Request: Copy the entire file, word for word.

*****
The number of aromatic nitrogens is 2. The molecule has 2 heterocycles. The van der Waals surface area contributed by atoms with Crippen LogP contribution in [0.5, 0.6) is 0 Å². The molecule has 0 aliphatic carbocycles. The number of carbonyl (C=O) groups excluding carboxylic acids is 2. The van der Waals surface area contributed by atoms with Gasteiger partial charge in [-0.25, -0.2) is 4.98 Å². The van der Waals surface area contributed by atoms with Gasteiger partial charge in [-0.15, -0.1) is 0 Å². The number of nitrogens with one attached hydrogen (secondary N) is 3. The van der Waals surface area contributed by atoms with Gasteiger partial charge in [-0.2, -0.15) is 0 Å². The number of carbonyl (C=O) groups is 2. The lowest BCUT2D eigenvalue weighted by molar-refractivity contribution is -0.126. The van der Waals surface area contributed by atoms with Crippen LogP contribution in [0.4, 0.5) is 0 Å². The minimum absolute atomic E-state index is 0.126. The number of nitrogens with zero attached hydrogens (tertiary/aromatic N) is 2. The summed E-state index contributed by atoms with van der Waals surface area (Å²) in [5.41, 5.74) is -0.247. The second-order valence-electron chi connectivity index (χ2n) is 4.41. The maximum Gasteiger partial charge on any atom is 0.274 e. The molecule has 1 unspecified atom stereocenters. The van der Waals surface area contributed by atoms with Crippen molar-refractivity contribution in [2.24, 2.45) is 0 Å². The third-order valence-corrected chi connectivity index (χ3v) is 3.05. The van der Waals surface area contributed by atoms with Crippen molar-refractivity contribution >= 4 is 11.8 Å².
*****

The number of aromatic nitrogens is 2. The molecule has 2 heterocycles. The van der Waals surface area contributed by atoms with Crippen LogP contribution in [0.5, 0.6) is 0 Å². The molecule has 0 aliphatic carbocycles. The number of carbonyl (C=O) groups excluding carboxylic acids is 2. The van der Waals surface area contributed by atoms with Gasteiger partial charge in [-0.25, -0.2) is 4.98 Å². The van der Waals surface area contributed by atoms with Gasteiger partial charge in [-0.15, -0.1) is 0 Å². The number of nitrogens with one attached hydrogen (secondary N) is 3. The van der Waals surface area contributed by atoms with Gasteiger partial charge in [-0.2, -0.15) is 0 Å². The number of carbonyl (C=O) groups is 2. The lowest BCUT2D eigenvalue weighted by molar-refractivity contribution is -0.126. The van der Waals surface area contributed by atoms with Crippen LogP contribution in [0.4, 0.5) is 0 Å². The minimum absolute atomic E-state index is 0.126. The number of nitrogens with zero attached hydrogens (tertiary/aromatic N) is 2. The summed E-state index contributed by atoms with van der Waals surface area (Å²) in [5.41, 5.74) is -0.247. The second-order valence-electron chi connectivity index (χ2n) is 4.41. The maximum Gasteiger partial charge on any atom is 0.274 e. The molecule has 1 unspecified atom stereocenters. The van der Waals surface area contributed by atoms with Crippen molar-refractivity contribution in [2.24, 2.45) is 0 Å². The third-order valence-corrected chi connectivity index (χ3v) is 3.05. The van der Waals surface area contributed by atoms with Crippen molar-refractivity contribution >= 4 is 11.8 Å².